Senior politician and Rajya Sabha MP B K Hari Prasad is the Congress candidate for Bangalore South. He was considered a surprise candidate in the constituency where BJP was expected to field Tejaswini Ananth, wife of late MP Ananth Kumar. However, instead of Tejaswini, BJP has also fielded a surprise candidate, 28-year-old Tejasvi Surya, here.
A resident of Malleshwaram, Hari Prasad has been a member of the Rajya Sabha four times – 1990-1996, 2004-2010, 2013-2014 (elected after Anil Lad of INC resigned, to take charge as Bellary MLA), and 2014-present.
In 1999, Hari Prasad had contested from Bangalore South against BJP’s Ananth Kumar, and got 42 percent of the votes.
Since 1980, he has been associated with many official bodies including the Karnataka Slum Clearance Board, Central Silk Board, Indo-Turkey Parliamentary Group etc at different times and in various capacities; find more on this here.
Interview with Citizen Matters
Speaking to Citizen Matters, Hari Prasad says that Bengaluru is a city of opportunities but many problems like unemployment need to be addressed.
His agenda includes re-establishing the glory of Congress, where public sector had a role to play in employment and development. Prasad also plans to establish an international convention centre in south Bengaluru, get water for south Bengaluru from Mekedatu, and develop a green patch a la Lalbagh in Bommanahalli. On the reduction of the green zone around Bannerghatta forest, Prasad said this was required since Bengaluru had to be expanded instead of allowing it to become congested (dense) like Mumbai.
He feels his long tenure in Rajya Sabha will prove to be an asset. During his tenure, he had demanded an international airport for the city (in 1994), and been part of around 10 committees including those on urban development. He also claims credit for initiating 27 percent reservation for OBCs in higher education, and for passing 33 percent reservation for women in Rajya Sabha.
Regrets what happened in 1980
Q: You started your political career as a student leader yourself… In 1980, Gundu Rao made a statement that all journalists should be thrown into the Arabian Sea which created quite a bit of furore. And on September 22nd, 1980, Youth Congress leaders actually locked the gates of Prajavani and Indian Express, didn’t allow papers to come out that day. What are the lessons you take away from that time? A piece of advice to youngsters from the lessons you learned about trying to curb the freedom of press?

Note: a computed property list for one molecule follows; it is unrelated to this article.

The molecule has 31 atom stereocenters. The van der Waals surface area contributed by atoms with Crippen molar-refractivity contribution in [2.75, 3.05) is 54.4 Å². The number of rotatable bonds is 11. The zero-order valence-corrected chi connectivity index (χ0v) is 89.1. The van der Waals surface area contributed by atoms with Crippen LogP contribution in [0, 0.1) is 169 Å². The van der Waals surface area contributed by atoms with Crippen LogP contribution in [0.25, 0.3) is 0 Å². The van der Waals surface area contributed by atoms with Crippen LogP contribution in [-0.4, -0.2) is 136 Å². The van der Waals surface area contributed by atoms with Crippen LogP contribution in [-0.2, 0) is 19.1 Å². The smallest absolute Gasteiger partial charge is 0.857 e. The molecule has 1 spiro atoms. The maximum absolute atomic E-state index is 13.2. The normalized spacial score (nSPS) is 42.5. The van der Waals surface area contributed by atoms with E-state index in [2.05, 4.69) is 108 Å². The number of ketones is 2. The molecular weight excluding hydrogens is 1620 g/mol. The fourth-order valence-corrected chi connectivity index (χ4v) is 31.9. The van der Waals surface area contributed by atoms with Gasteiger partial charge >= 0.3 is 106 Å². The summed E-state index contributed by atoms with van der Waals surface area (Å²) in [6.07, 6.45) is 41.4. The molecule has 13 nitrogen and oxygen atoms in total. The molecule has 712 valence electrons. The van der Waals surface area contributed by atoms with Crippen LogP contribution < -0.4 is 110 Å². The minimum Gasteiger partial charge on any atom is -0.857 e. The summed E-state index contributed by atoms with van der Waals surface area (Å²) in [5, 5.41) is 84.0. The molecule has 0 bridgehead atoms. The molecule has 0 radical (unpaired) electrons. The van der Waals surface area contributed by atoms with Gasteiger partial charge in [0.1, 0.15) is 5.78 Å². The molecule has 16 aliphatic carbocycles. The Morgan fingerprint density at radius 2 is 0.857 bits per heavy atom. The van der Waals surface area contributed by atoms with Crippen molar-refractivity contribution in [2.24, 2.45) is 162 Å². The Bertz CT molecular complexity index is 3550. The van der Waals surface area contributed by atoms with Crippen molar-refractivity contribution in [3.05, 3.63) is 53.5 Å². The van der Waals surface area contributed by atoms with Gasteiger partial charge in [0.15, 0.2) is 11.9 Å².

A: My political mentor was Prof Shastri, my principal in MVS College. In Youth Congress, we were part of a group including Mr Gundu Rao, a group comprising of secular forces. It’s long back and I have said it should not have happened and I regret that. The youngsters of this day should know it’s a free world. It’s the era of information technology, nobody can hide. Nobody can do anything behind the iron curtain, it’s open. They should feel free to (accept) criticism. In a democracy, there should be no hindrance for freedom of expression.
In the news
Prasad was in the news recently for his controversial remark that the Pulwama terror attack had happened because of some sort of “match-fixing” between the Prime Minsters of India and Pakistan.
In a recent interview to The New Indian Express, he said he was fighting to protect the Constitution. “My fight is to defend democracy and restore democratic institutions,” he had said.
- Age: 64 years
- Education: B Com from MES College, Bangalore University, 1976
- Profession: Social Worker
- Voter in: Malleshwaram Assembly Constituency
- Website: http://www.bkhariprasad.com/profile.html
- Twitter: @HariprasadBK2
- Pending criminal cases: None
Assets and liabilities (includes that of self, spouse and dependents)
|Year||Assets (Movable and Immovable)||Liabilities|
|2019||Rs 15.08 crore||Rs 3.44 crore|
|2014||Rs 6.02 crore||Nil|
- Parliament site
- Speech in Rajya Sabha
- Sh. B. K. Hariprasad’s remarks | The Constitution (123rd Amendment) Bill, 2017
An overview of his participation in Rajya Sabha between 2009 and 2019:
- Debates: 114
- Questions: 676
- Private Member’s Bill: 3
- Attendance: 85 percent
More details can be found here.